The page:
Heat waves—like the one that blistered the Pacific Northwest last June—are also occurring underwater.
A new study in “Frontiers in Marine Science” paints a troubling picture of recent and projected trends in marine heat waves within the nation’s largest estuary, with significant implications for the marine life and coastal economy of the Chesapeake Bay and other similarly impacted shallow-water ecosystems.
The study’s authors, Drs. Piero Mazzini and Cassia Pianca of the College of William and Mary’s Virginia Institute of Marine Science, noted that they saw “significant upward trends in the frequency and yearly cumulative intensity of marine heat waves within the Chesapeake Bay.”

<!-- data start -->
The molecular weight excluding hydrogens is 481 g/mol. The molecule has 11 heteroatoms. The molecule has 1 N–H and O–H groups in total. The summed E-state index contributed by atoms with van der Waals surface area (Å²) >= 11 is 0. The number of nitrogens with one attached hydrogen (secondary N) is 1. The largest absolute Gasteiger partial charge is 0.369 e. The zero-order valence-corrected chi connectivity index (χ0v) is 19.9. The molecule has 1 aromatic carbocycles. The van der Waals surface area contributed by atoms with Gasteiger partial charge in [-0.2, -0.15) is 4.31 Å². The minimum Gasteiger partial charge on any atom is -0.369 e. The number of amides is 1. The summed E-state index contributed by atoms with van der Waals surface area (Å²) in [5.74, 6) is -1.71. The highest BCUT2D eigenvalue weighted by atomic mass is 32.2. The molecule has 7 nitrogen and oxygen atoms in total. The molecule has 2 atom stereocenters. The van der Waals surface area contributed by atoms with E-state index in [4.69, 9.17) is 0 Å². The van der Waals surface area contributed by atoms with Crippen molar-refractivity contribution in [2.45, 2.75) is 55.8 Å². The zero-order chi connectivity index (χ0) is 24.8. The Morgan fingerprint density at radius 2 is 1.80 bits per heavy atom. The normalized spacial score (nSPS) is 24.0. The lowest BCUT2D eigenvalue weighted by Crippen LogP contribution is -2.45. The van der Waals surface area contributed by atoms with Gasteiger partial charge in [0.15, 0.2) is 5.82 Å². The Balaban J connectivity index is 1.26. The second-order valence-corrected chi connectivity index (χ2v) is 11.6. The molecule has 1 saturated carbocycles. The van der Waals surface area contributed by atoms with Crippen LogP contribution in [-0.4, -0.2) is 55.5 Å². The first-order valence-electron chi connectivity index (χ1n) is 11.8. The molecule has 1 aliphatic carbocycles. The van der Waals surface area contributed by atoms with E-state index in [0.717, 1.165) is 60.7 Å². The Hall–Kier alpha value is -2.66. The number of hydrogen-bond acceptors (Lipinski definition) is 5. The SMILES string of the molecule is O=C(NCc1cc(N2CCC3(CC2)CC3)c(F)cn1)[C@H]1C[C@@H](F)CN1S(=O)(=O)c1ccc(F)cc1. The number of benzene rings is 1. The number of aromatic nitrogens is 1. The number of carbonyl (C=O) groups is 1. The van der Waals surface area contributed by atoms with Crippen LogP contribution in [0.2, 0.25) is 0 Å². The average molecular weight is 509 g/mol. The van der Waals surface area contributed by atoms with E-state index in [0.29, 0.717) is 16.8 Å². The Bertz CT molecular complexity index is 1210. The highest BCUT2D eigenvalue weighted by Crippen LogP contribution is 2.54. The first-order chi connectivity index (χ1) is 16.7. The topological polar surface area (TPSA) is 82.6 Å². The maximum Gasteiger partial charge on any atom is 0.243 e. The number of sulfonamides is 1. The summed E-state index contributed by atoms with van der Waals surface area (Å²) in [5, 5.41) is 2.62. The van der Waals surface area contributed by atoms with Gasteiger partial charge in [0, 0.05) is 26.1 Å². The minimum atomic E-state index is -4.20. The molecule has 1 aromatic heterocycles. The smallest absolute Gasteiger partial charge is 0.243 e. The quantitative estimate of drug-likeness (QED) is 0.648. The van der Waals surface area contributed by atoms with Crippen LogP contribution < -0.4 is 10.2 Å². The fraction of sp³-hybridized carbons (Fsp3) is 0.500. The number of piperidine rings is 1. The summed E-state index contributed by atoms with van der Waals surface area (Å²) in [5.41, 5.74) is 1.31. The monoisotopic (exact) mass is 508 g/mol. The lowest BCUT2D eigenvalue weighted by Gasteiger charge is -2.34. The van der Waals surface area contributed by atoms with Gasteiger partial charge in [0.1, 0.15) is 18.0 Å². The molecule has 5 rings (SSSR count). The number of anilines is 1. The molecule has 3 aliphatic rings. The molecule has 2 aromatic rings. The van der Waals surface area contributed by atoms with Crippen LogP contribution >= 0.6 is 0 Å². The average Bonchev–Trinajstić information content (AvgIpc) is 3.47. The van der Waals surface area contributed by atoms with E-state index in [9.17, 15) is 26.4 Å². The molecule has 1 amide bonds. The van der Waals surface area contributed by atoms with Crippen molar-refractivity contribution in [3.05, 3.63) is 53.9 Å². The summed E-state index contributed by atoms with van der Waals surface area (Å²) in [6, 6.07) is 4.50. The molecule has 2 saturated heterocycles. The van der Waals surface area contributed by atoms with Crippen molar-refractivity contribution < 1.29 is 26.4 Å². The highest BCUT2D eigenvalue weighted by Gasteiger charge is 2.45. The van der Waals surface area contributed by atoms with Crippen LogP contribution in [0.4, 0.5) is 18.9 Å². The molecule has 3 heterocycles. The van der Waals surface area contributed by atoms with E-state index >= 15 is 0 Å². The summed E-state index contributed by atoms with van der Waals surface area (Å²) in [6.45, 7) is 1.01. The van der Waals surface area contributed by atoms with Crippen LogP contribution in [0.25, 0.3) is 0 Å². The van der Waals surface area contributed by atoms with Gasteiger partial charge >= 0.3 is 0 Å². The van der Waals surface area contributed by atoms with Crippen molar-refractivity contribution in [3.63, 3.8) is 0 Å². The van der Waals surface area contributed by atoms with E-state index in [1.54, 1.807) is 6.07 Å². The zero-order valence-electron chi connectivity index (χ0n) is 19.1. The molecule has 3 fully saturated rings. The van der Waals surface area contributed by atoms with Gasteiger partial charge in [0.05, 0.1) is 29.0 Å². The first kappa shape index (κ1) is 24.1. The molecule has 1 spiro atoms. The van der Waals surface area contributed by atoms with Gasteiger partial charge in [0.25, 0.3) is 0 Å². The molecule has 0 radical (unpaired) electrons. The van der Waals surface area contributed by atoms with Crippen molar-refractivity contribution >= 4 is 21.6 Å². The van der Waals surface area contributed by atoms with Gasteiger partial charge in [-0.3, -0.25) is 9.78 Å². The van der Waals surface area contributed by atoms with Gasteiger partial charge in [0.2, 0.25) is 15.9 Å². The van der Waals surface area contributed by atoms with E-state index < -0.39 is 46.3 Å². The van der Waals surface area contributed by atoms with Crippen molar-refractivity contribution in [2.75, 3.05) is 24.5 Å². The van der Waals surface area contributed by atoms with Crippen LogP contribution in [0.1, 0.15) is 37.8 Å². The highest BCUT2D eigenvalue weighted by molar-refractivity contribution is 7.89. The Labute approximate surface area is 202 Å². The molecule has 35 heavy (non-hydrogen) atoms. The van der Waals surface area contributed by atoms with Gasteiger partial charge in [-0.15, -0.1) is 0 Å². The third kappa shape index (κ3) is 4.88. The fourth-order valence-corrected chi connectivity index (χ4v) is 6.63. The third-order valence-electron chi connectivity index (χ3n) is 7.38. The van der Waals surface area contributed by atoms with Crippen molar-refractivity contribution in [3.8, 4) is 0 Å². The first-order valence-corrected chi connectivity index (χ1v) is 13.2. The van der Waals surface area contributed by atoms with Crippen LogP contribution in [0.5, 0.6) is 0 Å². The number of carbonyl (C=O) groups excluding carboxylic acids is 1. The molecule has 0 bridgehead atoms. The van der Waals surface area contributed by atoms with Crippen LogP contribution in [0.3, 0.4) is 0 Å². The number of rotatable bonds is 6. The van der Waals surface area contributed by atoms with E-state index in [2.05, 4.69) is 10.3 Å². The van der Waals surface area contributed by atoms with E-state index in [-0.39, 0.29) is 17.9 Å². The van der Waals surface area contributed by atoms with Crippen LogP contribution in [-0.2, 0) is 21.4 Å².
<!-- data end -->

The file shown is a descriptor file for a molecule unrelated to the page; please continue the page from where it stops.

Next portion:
The pair based their analysis on long-term measurements of water temperature from six sites along the bay’s 200-mile length.
Like other researchers, they defined a marine heat wave as any period of five or more consecutive days with water temperatures warmer than 90 percent of those measured on the...
To view the rest of this article, you must log in. If you do not have an account with us, please subscribe here.